Donnie Darko review
Donnie Darko is the quintessential angsty teen movie from 2001, a film that helped define Richard Kelly’s career in perhaps a way he never realized. While Kelly has gone on to do other movies (Southland Tales, The Box), the mystique behind his debut has never dissipated. There’s a reason that Donnie Darko resonated with so many at the time, though: it artfully explored the darkness behind growing up, the confusion and fear of getting older and not knowing what comes next. While Kelly’s film developed a cult following shortly after its release, the mysteries of the film continue to engage; with Arrow Video’s Blu-Ray collection, Donnie Darko has traveled through time to impress a new age of viewers.
While Kelly sets his film in 1988, truthfully there’s no reason that Donnie Darko couldn’t feature any time period. Donnie (Jake Gyllenhaal) is a typical troubled teenager struggling to figure out exactly what’s going on with his psychological state; he’s in therapy and he’s drawing as part of some creative release, but that hasn’t helped to quell the fear he continues to harbor, even when he can’t put it into words. Gyllenhaal captures the essence of Donnie, his haunted physique bearing an external expression of the turmoil inside the character. Despite that, though, Kelly’s script is often humorous as well, with Donnie finding avenues to lighten the mood even when he’s most definitely not okay.
All of that changes when a jet engine crashes into Donnie’s bedroom, an event that would have killed him had he actually been there. This sets off a chain of occurrences – meeting his girlfriend Gretchen (Jena Malone), seeing Frank the giant bunny (James Duval), being compelled to flood his school and burn down Jim Cunningham’s (Patrick Swayze) house – before Donnie realizes that perhaps he’s in a tangential universe, with the end of the world coming.
Kelly explores a lot of complex themes about time travel and psychology, and many of those add to the mysteries of the film. While Donnie eventually discovers a book about time travel written by his town’s Grandma Death – born Roberta Sparrow (Patience Cleveland) – most of those elements don’t translate to the audience. Instead, Kelly offers up visual representations of fate and choice using watery spheres that travel out from a person’s solar plexus, leading them to their goal. While Donnie Darko doesn’t intentionally veil its science, Kelly’s writing often effectively leaves some of its most intriguing aspects unsaid, and instead focuses on Donnie’s issues and his relationship with Gretchen.
It adds pathos to Donnie’s character, a person who, despite his frustrations with self-help guru Jim Cunningham’s simplistic love/fear explanation about complicated human dilemmas, does struggle with fear. Kelly manages to pull a lot from Donnie’s troubled state, but the theme he keeps coming back to is the classic struggle to understand the universe and the search for God’s presence. It’s also about finding love in a kid who, at the start of the film, tells his sister to suck a fuck and allows his friends to ceaselessly mock an Asian girl at school.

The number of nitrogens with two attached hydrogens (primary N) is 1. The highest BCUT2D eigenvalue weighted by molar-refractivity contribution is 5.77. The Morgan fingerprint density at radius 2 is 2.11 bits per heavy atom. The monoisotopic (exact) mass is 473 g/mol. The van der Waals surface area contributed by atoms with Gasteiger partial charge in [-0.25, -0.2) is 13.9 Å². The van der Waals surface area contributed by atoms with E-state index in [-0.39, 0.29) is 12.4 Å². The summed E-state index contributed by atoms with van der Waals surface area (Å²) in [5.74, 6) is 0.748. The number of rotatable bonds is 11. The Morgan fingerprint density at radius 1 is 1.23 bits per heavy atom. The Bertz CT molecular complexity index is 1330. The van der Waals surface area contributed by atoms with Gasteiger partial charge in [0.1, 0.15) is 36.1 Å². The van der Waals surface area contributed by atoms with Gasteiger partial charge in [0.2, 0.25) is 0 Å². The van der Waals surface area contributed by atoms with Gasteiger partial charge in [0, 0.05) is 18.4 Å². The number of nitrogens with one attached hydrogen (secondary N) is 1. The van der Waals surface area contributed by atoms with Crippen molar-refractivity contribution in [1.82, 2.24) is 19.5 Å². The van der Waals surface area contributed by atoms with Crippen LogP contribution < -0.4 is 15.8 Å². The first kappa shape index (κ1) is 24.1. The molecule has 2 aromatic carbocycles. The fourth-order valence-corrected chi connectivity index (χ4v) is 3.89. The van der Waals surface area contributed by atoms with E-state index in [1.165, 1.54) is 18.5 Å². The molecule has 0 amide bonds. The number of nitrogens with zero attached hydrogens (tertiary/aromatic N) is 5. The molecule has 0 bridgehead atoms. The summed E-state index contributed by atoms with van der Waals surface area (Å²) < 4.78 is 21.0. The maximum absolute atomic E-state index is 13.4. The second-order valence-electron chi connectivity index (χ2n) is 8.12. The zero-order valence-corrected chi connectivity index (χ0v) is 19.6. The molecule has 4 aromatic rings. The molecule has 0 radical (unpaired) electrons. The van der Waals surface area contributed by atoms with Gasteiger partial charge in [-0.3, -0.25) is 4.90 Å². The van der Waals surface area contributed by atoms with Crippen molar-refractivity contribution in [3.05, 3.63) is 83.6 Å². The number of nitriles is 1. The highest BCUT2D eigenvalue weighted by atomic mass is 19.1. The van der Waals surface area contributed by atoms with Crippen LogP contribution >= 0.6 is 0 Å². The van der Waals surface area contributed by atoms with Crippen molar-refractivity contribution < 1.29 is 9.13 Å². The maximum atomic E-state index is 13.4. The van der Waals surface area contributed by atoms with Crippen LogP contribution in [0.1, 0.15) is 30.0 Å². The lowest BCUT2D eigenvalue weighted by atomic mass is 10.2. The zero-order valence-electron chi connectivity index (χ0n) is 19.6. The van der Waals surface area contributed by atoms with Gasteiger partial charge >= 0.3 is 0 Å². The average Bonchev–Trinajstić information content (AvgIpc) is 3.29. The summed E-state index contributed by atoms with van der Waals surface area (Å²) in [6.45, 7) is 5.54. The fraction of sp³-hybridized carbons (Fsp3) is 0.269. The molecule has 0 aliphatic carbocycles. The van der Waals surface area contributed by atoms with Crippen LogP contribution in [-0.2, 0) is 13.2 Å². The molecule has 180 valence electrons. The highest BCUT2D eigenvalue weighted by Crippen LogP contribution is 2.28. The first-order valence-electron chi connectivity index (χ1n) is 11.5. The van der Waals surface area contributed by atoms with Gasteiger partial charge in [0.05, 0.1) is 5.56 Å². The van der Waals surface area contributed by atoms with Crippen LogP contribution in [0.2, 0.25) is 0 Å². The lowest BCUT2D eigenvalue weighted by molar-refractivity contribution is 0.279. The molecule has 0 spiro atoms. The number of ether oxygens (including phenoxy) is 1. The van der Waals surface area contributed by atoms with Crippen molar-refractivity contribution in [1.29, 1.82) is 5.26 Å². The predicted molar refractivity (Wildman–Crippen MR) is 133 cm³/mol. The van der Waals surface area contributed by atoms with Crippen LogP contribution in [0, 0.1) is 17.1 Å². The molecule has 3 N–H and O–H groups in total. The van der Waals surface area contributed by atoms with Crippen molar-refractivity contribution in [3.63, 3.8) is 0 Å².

That dynamic change occurs throughout Donnie Darko, and it all happens due to the film’s time travel philosophy. At the same time, though, there are multiple possible interpretations; Kelly’s ambiguity here is not just intentional but vital, an important distinction that does not always occur in films with open-ended plots. The viewer’s specific philosophy about life comes into play in the final moments of the film as Donnie sacrifices himself to save the ones he loves; one can view the film as a classic time travel moment with a tangential universe, or they can see this as an opportunity granted Donnie by a benevolent God who recognizes his fear of dying, or one can simply conclude this is the final hallucinations of a kid with schizophrenia realizing he is going to die. Whatever the case, it’s hard to deny the profound emotions at the end of the film, of the way “Mad World” combines with the reaction shots of all those that have been touched by the events of the film.
While Kelly’s film isn’t perfect – for one, the focus on Drew Barrymore’s character Karen Pomeroy feels shoehorned in to give her a part in exchange for help producing the film – it effectively encapsulates the weirdness and hormonal fugue of teenage years. The film features a dreamy ethereal quality that’s aided by its brooding score and performances, from its lingering shots of the angelic Cherita Chen to the oddly detached presence of Rose Darko (Mary McDonnell). None of this is explained, and Kelly leaves it up to the audience to make of it what they will. While that could be frustrating to audiences, it mostly translates to the feeling of being trapped in a lucid dream, as though Kelly is holding back an explosive secret.
Donnie Darko, then, transcends time with its timeless story of a boy in love tasked with saving the word. Boiled down to its simplest, Kelly’s film is about time travel and a superhero, but its quirkiness and extremely moody tone offers a more complex experience than its generic synopsis suggests. In his search for cosmic answers, Kelly found his best work.
Click next for the Blu-Ray review.